After extensive restoration work undertaken in cooperation with the Max Freiherr von Oppenheim Foundation, the reassembled collection of Max von Oppenheim was unveiled at a press conference in the National Museums
' work rooms in Berlin Friedrichshagen. The unveiling coincided with both the 150th anniversary of Max von Oppenheim's birth and the completion of the restoration work on the monumental sculptures from Tell Halaf (Syria) that were destroyed in the war. In addition, a foretaste is on offer of the future exhibition, organised by the Museum of the Ancient Near East in the Pergamonmuseum, due to open in January 2011, entitled 'Die geretteten Götter aus dem Palast vom Tell Halaf', or 'The Salvaged Gods from the Palace of Tell Halaf'.
The largest restoration project in recent decades was officially completed in Berlin Friedrichshagen in time for the 150th anniversary of the birth of Max Freiherr von Oppenheim, excavator and museum founder. It took nine years of intense work for scholars from the Museum of the Ancient Near East and a team of restorers to reconstruct piece by piece the shattered remains of over 30 sculptures and relief panels in the work rooms of the National Museums in Berlin. An incendiary bomb destroyed the Tell Halaf Museum in the Second World War and with it, its 3000 year old collection.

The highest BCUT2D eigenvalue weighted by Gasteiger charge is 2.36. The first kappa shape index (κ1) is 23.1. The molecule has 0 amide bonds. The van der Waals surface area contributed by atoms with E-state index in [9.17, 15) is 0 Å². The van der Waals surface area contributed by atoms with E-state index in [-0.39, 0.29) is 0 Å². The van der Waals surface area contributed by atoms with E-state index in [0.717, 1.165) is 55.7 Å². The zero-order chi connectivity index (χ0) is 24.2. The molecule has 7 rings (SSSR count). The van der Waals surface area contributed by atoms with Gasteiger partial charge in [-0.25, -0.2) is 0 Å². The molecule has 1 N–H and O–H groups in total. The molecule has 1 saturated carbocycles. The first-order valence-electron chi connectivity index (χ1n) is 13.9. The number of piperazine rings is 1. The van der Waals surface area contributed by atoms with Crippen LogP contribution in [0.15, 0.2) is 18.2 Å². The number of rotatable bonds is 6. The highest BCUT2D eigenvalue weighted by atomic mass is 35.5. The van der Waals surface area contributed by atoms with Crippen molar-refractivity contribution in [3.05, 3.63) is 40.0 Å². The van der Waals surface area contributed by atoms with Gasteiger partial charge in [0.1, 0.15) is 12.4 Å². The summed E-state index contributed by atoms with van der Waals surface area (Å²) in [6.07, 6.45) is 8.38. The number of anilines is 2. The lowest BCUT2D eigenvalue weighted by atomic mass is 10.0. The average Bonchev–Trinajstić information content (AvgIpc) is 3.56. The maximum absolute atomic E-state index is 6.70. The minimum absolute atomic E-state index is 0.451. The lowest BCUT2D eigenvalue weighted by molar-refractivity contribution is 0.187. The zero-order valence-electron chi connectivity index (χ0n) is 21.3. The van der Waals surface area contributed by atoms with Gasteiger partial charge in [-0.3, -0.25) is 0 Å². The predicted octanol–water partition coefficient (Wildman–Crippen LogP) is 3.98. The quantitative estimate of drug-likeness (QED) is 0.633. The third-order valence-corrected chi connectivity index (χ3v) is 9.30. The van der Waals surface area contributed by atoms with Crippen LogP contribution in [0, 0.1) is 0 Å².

'It would of course be truly wonderful if the smashed fragments of the stone images could somehow be gathered together and brought to the National Museums and reassembled at a later date.' As Max Freiherr von Oppenheim expressed this wish in 1944 in a letter to the then director of the Museum of the Ancient Near East, Walter Andrae, the Tell Halaf Museum in the Berlin borough of Charlottenburg that he had founded fourteen years earlier lay in ruins.
In January 2011 the Tell Halaf Collection will finally be open to a wider public again after some 68 years in an exhibition to be held by the Museum of the Ancient Near East in the Pergamonmuseum on the Museum Island Berlin. The restored sculptures will go on display from 28 January to 14 August 2011 in the North Wing of the Pergamonmuseum, together with material detailing their exciting history. A specially designed lighting concept will help present the monumental sculptures and relief panels in their original glory - without covering up their scars and wounds. Personal objects that once belonged to Max von Oppenheim together with film footage and photographs will bear homage to the excavator and his unique museum. Alongside the now completed restoration project, the excavations that recommenced at Tell Halaf in 2006 will also be presented to the public in the exhibition.
The reassembled monuments from the Aramaean royal palace are arranged to form the new entrance to the Museum of the Ancient Near East in the Pergamonmuseum, as devised by the Cologne-based architect O. M. Ungers. The move will see a second wish of Max von Oppenheim come true: the permanent presentation of his finds on the Museum Island Berlin.